Transcriptional control of stem cell pluripotency and somatic cel | 20997
Journal of Cell Science & Therapy

Journal of Cell Science & Therapy
Open Access

ISSN: 2157-7013

+44 1300 500008

Transcriptional control of stem cell pluripotency and somatic cell reprogramming

2nd World Congress on Cell Science & Stem Cell Research

November 12-14, 2012 Hilton San Antonio Airport, USA

Jianlong Wang

Accepted Abstracts: J Cell Sci Ther

Abstract :

E mbryonic stem cells (ESCs) derived from preimplantation blastocysts have unique self-renewal and multilineage differentiation properties that are controlled by key components of a core regulatory network including Oct4, Sox2 and Nanog. Understanding molecular underpinnings of these properties requires identification and characterization of additional factors that act in conjunction with these key factors in ESCs. We have previously identified Zfp281, a Kr�ppel-like zinc finger transcription factor, as an interaction partner of Nanog. We now present detailed functional analyses of Zfp281 using a genetically ablated null allele in mouse ESCs. Our data show that while Zfp281 is dispensable for establishment and maintenance of ESCs, it is required for their proper differentiation in vitro . We performed microarray profiling in combination with previously published datasets of Zfp281 global target gene occupancy, and found that Zfp281 mainly functions as a repressor to restrict expression of many stem cell pluripotency genes. In particular, we demonstrated that deletion of Zfp281 resulted in up-regulation of Nanog at both the transcript and protein levels with concomitant compromised differentiation of ESCs during embryoid body culture. Chromatin immunoprecipitation experiments demonstrated that Zfp281 is required for Nanog binding to its own promoter, suggesting that Nanog-associated repressive complex(es) involving Zfp281 may fine-tune Nanog expression for pluripotency of ESCs. We also presented evidence that Nanog autorepression requires the coordinated action of Zfp281 and other co-repressor complexes associated with the Nanog interactome. Finally, we show that Zfp281-mediated Nanog autorepression may pose a roadblock to efficient iPSC generation during somatic cell reprogramming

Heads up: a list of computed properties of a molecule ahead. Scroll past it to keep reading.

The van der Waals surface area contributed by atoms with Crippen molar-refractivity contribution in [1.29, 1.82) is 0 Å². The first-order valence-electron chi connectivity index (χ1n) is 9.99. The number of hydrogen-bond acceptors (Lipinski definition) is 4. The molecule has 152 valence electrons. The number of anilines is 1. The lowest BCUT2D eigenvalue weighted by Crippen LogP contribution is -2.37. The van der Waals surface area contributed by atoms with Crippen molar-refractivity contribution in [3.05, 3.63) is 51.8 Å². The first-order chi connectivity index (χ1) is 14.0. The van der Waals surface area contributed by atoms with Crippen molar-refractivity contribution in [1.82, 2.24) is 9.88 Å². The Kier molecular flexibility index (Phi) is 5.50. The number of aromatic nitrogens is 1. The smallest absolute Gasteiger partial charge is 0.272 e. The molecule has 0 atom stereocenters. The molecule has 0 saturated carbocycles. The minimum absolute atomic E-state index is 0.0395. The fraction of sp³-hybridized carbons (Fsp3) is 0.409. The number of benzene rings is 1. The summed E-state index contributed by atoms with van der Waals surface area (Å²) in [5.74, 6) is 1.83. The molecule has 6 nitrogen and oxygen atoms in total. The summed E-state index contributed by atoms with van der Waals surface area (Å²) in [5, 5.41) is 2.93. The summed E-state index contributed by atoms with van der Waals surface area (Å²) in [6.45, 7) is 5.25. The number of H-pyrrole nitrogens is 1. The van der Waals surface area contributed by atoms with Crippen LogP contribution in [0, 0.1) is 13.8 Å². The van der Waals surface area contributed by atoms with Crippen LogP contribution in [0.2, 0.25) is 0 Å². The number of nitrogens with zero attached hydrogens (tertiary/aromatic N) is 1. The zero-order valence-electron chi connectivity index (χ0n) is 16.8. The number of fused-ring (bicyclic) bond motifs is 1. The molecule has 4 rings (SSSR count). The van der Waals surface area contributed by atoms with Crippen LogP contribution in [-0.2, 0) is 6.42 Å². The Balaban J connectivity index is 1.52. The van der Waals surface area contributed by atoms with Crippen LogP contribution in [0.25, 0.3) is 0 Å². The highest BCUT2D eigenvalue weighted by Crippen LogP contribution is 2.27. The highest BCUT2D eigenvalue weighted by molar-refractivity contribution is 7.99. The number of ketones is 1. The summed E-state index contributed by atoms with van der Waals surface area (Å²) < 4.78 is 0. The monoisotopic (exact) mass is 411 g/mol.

Biography :

Jianlong Wang has completed his Ph.D in 2000 from University of Massachusetts at Amherst and postdoctoral studies from University of North Carolina at Chapel Hill and Harvard Medical School. He is currently an Assistant Professor at the Department of Developmental and Regenerative Biology, Black Family Stem Cell Institute in the Mount Sinai Medical Center. He has published more than 26 papers in reputed journals and serving as an editorial board member of Journal of Stem Cell Research and Therapy (JSCRT)